Tax reform has been actively studied and discussed for the past six years by the 112th, 113th and 114th Congresses. At the start of the 112th Congress in 2011, Congressman Dave Camp (R-MI), then chair of the House Ways and Means Committee, announced the first in a series of hearings on fundamental tax reform to simplify the Internal Revenue Code and improve economic growth and job creation. Since then, Congress has held over 80 hearings on tax reform. In addition, several congressional study groups were formed and various proposals introduced. Yet, despite President Obama and congressional leaders supporting a lower corporate tax rate for international competitiveness purposes, tax reform did not occur in that six-year span.
In contrast, in his 1984 State of the Union address, President Reagan called for a tax reform “plan of action.” He received a detailed, three-volume tax reform study 10 months later. A bipartisan Congress then held numerous hearings, and about three years later, presented the Tax Reform Act of 1986 to President Reagan. [See Nellen and Porter, “30 Years After the Tax Reform Act: Still aiming for a better tax system,” Journal of Accountancy, Oct. 2016.]Will tax reform activities of the new 115th Congress and incoming President Trump follow the schedule of the last six years or that of President Reagan’s call to action? The current Congress and 45th president face some better odds than existed in 1984 in that Congress and the White House are controlled by the same party, and six years of testimony, reports and proposals exist. In addition, data from the Congressional Budget Office and Joint Committee on Taxation can help in crafting a revenue neutral bill, as has been suggested by most players. The House Republicans released a tax reform blueprint in June 2016 and have been working to convert it to legislative language. Thus, there is a lot in play for tax reform likely to occur in 2017 or 2018.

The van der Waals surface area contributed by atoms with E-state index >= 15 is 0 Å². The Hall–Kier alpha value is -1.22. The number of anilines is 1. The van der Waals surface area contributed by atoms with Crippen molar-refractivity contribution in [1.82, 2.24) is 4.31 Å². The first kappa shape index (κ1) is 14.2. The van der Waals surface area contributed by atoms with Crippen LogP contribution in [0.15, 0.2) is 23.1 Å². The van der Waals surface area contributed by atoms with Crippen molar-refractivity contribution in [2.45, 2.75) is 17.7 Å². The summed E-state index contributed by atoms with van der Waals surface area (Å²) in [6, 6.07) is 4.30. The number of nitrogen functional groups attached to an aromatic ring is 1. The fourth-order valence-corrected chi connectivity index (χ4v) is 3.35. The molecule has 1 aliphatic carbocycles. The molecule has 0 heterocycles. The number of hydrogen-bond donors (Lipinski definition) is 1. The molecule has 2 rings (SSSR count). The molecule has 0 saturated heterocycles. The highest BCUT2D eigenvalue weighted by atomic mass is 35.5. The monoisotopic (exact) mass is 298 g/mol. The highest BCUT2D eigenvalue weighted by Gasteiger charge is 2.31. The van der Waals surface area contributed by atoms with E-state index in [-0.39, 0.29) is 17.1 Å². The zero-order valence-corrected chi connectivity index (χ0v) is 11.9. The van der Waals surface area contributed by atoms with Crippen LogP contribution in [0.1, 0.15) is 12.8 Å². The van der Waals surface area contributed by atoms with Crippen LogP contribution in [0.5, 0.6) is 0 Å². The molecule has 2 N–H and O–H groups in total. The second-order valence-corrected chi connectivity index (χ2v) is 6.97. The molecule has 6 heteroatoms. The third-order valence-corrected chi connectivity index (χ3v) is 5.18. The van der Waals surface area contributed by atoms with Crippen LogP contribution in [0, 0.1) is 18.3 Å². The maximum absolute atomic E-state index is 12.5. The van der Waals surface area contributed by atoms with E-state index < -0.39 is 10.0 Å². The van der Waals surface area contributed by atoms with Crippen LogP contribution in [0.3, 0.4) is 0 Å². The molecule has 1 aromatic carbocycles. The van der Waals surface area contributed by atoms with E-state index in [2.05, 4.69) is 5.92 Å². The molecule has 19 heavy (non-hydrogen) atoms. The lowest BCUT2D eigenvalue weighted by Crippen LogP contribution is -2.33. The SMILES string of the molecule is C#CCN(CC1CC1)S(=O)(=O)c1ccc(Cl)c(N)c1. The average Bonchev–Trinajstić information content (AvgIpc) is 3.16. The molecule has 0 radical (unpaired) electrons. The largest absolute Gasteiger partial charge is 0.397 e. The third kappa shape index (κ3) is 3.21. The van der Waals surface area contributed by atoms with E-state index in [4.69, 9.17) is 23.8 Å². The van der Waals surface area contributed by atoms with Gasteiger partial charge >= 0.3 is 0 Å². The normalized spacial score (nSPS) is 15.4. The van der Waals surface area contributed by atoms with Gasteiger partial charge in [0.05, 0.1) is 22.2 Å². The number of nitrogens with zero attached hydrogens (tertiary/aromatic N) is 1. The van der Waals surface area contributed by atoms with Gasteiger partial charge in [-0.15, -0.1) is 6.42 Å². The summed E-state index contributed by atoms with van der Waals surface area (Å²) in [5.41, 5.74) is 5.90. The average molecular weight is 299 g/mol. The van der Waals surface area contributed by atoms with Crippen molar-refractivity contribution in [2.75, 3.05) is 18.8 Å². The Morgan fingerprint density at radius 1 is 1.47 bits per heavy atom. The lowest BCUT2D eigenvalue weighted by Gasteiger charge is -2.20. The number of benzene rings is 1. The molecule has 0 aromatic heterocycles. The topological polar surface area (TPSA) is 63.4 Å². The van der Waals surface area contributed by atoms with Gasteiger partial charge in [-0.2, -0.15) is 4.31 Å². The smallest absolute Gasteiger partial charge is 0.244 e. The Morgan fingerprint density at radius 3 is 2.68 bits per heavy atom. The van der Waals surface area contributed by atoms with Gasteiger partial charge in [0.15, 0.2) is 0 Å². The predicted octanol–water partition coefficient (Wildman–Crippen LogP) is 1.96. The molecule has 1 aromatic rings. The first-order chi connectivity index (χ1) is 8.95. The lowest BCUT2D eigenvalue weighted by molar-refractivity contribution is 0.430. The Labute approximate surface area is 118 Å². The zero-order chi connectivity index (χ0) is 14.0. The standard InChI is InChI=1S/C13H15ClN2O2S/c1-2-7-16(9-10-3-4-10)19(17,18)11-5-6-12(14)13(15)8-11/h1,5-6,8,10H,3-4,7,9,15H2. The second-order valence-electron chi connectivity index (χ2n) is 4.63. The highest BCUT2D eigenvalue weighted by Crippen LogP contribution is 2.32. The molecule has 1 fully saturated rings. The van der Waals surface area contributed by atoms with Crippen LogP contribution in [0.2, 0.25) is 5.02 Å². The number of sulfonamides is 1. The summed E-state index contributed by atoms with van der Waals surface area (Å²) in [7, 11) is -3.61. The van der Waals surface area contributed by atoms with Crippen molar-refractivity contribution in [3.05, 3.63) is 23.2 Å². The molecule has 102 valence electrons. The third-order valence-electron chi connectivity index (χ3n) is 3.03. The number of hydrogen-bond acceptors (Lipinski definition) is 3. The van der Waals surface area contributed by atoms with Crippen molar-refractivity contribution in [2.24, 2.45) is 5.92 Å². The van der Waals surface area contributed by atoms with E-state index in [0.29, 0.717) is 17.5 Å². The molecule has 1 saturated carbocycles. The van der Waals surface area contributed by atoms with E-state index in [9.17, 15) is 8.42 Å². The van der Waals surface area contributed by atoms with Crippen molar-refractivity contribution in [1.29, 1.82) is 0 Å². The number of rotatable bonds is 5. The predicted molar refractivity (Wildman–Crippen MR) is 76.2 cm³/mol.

The likely contents of the Tax Reform Act of 2017–2018
Based on the activities of the past six years and the rough plans of today’s leadership, the following elements are likely to be part of a tax reform package.
- Lower rates for individuals and businesses paid for by a broader base and dynamic (rather than static) scoring. Non-corporate businesses will compute “active business income” to allow all business income to enjoy lower rates. The measure of “active business income” will likely require subtraction of reasonable compensation as it would be subject to the rates applicable to all individuals. (For a suggestion for “active business income,” see the AICPA’s December 21, 2016 comment letter on the House Republican blueprint.)
- No tax credits other than the Earned Income Tax Credit and research credit.
- Consolidation of personal and dependency exemptions, child credit and the standard deduction.
- No individual or corporate alternative minimum tax.
- Simplification for individuals created by a larger standard deduction, fewer itemized deductions (likely only mortgage interest and charitable contributions), consolidation of education incentives, consolidation of retirement plans, and a single rate structure (any reduced tax on investment income would exist through a partial exclusion).